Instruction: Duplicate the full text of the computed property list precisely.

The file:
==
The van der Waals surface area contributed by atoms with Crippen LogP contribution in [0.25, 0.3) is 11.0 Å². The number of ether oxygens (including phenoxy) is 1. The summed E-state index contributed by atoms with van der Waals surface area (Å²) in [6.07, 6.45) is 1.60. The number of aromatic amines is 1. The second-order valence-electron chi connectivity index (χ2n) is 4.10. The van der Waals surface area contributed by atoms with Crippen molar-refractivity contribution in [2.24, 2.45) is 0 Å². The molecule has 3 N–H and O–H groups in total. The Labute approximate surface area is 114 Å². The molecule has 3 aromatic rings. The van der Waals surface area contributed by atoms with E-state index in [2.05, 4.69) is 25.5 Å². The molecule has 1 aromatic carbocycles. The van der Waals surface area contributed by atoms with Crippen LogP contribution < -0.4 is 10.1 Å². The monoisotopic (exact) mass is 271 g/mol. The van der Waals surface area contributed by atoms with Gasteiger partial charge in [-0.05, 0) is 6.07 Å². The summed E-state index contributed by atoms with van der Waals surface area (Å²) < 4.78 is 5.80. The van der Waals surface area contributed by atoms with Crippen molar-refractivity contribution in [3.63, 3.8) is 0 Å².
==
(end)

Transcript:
The van der Waals surface area contributed by atoms with Crippen LogP contribution in [0.25, 0.3) is 11.0 Å². The number of ether oxygens (including phenoxy) is 1. The summed E-state index contributed by atoms with van der Waals surface area (Å²) in [6.07, 6.45) is 1.60. The number of aromatic amines is 1. The second-order valence-electron chi connectivity index (χ2n) is 4.10. The van der Waals surface area contributed by atoms with Crippen molar-refractivity contribution in [2.24, 2.45) is 0 Å². The molecule has 3 N–H and O–H groups in total. The Labute approximate surface area is 114 Å². The molecule has 3 aromatic rings. The van der Waals surface area contributed by atoms with E-state index in [2.05, 4.69) is 25.5 Å². The molecule has 1 aromatic carbocycles. The van der Waals surface area contributed by atoms with Crippen LogP contribution < -0.4 is 10.1 Å². The monoisotopic (exact) mass is 271 g/mol. The van der Waals surface area contributed by atoms with Gasteiger partial charge in [-0.05, 0) is 6.07 Å². The summed E-state index contributed by atoms with van der Waals surface area (Å²) < 4.78 is 5.80. The van der Waals surface area contributed by atoms with Crippen molar-refractivity contribution in [3.63, 3.8) is 0 Å².